4) Why does Rankine repeat so many phrases, sometimes with small variations, in the poem “Stop and Frisk?”
Then flashes, a siren, a stretched-out roar—and you are not the guy and still you fit the description because there is only one guy who is always the guy fitting the description.
Get on the ground. Get on the ground now. I must have been speeding. No, you weren’t speeding. I wasn’t speeding? You didn’t do anything wrong. Then why are you pulling me over? Why am I pulled over? Put your hands where they can be seen. Put your hands in the air. Put your hands up.
Then you are stretched out on the hood. Then cuffed. Get on the ground now.
Each time it begins in the same way, it doesn’t begin the same way, each time it begins it’s the same. Flashes, a siren, the stretched-out roar . . .
Each time it begins in the same way, it doesn’t begin the same way, each time it begins it’s the same.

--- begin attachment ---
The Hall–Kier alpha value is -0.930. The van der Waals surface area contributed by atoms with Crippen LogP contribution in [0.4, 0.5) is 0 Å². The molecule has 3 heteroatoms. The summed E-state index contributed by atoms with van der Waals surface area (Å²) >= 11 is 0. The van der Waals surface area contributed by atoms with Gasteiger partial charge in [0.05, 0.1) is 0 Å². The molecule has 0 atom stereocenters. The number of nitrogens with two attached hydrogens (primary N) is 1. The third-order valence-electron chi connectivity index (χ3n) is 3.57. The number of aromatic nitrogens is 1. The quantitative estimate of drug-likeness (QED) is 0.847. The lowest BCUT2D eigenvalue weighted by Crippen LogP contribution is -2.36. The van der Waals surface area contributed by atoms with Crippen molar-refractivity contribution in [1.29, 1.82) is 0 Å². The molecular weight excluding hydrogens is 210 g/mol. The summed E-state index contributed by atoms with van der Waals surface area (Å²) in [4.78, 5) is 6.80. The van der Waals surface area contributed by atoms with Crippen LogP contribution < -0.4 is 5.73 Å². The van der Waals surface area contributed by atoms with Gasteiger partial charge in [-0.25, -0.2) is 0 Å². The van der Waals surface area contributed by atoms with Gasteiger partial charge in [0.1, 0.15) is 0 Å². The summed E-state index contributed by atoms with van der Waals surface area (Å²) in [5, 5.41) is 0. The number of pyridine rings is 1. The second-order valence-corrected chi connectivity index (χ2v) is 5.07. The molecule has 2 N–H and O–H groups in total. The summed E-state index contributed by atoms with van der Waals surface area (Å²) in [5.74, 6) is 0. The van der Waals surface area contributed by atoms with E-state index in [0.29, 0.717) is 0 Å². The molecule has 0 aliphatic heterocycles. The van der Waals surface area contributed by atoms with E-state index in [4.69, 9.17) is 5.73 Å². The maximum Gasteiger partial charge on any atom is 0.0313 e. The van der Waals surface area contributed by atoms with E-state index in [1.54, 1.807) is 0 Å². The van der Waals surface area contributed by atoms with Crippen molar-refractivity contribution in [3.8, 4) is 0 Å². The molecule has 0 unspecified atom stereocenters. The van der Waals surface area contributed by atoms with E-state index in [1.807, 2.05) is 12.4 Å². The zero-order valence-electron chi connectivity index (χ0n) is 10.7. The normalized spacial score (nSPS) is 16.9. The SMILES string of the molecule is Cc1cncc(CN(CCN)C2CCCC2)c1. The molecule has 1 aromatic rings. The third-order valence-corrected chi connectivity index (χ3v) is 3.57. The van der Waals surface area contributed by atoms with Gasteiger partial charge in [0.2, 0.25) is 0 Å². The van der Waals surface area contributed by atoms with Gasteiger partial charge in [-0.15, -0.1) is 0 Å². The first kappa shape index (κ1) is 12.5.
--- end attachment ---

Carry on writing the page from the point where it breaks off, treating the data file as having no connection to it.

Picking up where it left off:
Go ahead hit me motherfucker fled my lips and the officer did not need to hit me, the officer did not need anything from me except the look on my face on the drive across town. You can’t drive yourself sane. You are not insane. Our motion is wearing you out. You are not the guy. (107)
Rankine repeats phrases to emphasize discrimination, the speaker’s confusion, and the aggression coming from the officer. Discrimination is displayed in the line, “You are not the guy and still fit the description because there is only one guy who is always the guy fitting the description.” Although the person being pulled over is not the person being sought, they fit the description of being a black man. When Rankine repeats the line, “Get on the ground. Get on the ground now,” it is to emphasize the aggression in the officer’s tone when addressing the person being pulled over. In the repeated contradictory lines, “Each time it begins the same way, it doesn’t begin the same way, each time it begins it’s the same,” there is a sense of confusion and disorientation. This disorientation puts the reader in the same position as the poem’s speaker.